The next step would of course be to visit a professional to get their opinion. I feel it's worth saying that I don't remember ever talking to anyone who self-identified as autistic, and was told by a professional that they weren't. Additionally, there is currently no objective test for autism. A diagnosis is given purely on the basis of the examiner's opinion. Further, a professional diagnosis is acknowledged to be only around 90% accurate. For these reasons, I don't feel a professional diagnosis is necessary, unless the recipient plans to apply for benefits.

In fact, many self-identified autistic adults never seek a professional diagnosis. Whether Jerry Seinfeld seeks one or not is entirely up to him. The truth of the matter is that most of us in the autistic community will usually accept a self-diagnosis as being no less valid than a professional one.

I think we can also use Jerry Seinfeld's story to help dispel a few stereotypes of autistic people. The most obvious is that autistic people have no sense of humor. The fact that he's a comedian says all I need to say about that one. Additionally, some will say that a self-diagnosis of autism or Asperger's syndrome is often adopted to explain why a person's life has failed. While this, unfortunately, has been known to happen on occasion, I don't think there will be much disagreement that there is some other reason in this case.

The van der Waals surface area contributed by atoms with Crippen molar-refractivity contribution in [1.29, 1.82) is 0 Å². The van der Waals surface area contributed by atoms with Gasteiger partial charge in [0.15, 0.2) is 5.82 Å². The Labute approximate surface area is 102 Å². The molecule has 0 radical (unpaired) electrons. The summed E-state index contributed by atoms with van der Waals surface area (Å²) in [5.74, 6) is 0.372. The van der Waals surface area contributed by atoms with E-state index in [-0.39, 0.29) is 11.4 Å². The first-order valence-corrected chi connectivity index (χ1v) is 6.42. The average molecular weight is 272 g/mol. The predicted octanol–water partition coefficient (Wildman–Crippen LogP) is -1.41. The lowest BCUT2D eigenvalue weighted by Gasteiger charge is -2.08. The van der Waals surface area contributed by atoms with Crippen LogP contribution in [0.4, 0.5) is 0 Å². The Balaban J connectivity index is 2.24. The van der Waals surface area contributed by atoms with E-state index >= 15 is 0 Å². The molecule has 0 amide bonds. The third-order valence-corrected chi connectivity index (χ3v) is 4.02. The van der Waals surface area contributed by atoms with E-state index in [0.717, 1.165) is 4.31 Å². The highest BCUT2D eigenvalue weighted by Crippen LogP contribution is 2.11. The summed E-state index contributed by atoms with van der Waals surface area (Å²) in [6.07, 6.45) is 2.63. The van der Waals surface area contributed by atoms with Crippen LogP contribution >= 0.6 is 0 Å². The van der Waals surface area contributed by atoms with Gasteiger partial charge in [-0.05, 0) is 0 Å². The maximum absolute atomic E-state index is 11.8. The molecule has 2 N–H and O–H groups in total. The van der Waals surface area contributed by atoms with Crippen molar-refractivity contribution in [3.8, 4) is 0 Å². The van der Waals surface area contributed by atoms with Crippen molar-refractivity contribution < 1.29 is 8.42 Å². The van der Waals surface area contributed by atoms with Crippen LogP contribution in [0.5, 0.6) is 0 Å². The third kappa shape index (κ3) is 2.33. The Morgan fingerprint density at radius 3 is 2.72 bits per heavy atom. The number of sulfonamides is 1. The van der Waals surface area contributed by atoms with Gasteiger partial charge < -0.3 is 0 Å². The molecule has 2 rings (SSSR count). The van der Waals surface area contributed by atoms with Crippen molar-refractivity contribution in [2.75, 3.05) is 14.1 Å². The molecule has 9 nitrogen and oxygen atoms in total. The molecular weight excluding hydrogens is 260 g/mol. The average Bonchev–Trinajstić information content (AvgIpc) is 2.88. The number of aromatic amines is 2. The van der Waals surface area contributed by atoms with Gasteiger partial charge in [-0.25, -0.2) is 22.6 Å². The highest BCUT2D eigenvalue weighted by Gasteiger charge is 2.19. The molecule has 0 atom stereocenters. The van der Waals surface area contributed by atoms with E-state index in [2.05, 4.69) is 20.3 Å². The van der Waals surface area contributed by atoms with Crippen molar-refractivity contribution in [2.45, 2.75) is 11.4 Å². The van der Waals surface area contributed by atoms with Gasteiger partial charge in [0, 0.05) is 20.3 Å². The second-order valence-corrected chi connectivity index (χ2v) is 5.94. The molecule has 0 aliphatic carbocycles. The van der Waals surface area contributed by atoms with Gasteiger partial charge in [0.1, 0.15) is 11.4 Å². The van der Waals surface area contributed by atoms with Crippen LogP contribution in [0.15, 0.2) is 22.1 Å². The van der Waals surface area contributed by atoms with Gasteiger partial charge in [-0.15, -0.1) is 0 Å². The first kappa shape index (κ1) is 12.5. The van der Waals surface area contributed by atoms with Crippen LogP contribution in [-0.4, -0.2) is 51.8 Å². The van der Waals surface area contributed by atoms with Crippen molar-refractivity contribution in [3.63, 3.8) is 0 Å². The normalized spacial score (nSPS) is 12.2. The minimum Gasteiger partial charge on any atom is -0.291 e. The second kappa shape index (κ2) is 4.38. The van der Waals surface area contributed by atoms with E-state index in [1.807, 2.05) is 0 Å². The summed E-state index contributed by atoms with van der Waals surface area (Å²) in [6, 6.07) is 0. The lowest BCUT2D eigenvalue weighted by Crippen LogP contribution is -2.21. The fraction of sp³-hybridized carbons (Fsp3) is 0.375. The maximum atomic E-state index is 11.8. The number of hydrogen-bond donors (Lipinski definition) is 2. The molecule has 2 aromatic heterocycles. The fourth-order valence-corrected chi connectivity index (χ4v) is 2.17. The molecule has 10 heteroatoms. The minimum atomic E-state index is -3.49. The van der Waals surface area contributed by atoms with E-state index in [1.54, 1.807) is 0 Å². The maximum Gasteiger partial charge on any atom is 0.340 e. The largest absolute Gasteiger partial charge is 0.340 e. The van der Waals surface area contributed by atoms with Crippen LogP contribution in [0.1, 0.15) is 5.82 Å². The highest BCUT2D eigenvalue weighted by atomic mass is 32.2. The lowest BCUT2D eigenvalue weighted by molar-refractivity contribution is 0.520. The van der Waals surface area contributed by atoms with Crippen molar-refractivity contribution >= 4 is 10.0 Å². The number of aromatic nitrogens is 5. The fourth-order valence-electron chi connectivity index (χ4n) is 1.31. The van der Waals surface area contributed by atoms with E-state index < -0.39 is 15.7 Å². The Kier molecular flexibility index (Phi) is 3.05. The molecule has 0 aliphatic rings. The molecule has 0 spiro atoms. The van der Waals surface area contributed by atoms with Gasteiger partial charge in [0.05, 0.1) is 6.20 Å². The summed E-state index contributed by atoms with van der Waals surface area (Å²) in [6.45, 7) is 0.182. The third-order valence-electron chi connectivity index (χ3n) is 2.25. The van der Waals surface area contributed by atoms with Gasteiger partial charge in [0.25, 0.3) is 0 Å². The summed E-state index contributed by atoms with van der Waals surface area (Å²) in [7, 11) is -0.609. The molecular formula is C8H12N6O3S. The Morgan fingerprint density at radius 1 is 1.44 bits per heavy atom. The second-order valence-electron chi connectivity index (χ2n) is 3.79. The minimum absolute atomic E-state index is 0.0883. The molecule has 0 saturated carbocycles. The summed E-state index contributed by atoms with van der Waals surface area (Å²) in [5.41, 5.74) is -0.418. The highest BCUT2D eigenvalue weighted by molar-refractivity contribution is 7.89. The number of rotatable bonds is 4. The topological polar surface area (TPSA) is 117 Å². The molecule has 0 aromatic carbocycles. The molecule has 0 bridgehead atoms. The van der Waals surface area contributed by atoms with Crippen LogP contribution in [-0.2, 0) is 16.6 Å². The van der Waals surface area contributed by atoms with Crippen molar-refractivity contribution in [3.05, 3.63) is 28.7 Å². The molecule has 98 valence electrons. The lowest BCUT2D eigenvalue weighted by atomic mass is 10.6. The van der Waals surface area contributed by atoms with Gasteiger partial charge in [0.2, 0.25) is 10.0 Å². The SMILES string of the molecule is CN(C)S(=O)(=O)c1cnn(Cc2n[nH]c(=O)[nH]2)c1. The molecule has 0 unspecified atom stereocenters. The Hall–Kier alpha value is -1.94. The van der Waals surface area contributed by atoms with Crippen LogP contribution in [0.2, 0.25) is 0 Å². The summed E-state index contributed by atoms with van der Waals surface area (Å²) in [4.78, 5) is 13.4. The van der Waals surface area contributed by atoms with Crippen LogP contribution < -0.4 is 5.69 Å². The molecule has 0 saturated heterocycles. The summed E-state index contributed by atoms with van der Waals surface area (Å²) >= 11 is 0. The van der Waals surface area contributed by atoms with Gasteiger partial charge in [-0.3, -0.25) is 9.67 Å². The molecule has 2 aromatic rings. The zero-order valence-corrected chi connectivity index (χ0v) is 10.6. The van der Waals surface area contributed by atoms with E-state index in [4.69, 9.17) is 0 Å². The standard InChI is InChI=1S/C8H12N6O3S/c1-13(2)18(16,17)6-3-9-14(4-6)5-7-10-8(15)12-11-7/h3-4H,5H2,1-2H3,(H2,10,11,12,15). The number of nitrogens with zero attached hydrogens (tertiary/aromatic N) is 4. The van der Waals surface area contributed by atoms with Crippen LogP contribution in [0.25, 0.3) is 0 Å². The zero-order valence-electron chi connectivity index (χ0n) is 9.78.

Seinfeld has also said of his own suspected autism, “I don't see it as dysfunctional. I just think of it as an alternative mindset.” This is the predominant view taken by most autistic people, including very severely autistic people. The point is the idea that autistic people can quite often live full, normal, and productive lives.

I would like to extend a thank you to Jerry Seinfeld for having the courage to publicly declare his autism. Awareness of severely autistic people will never go away, and the need for autism supports will never end. I hope, though, that a person like Jerry Seinfeld can help to bring light to the diversity within the autistic community.

Sunday, November 2, 2014

Autistics Speaking Day

Yesterday was the fourth anniversary of an event hosted on Facebook called Communication Shutdown. Facebook users were encouraged to go one day without logging into their accounts. The intent behind Communication Shutdown was to raise autism awareness by sharing in the experience of being unable to communicate. However, many of us in the autistic community found this event to be highly insulting for multiple reasons.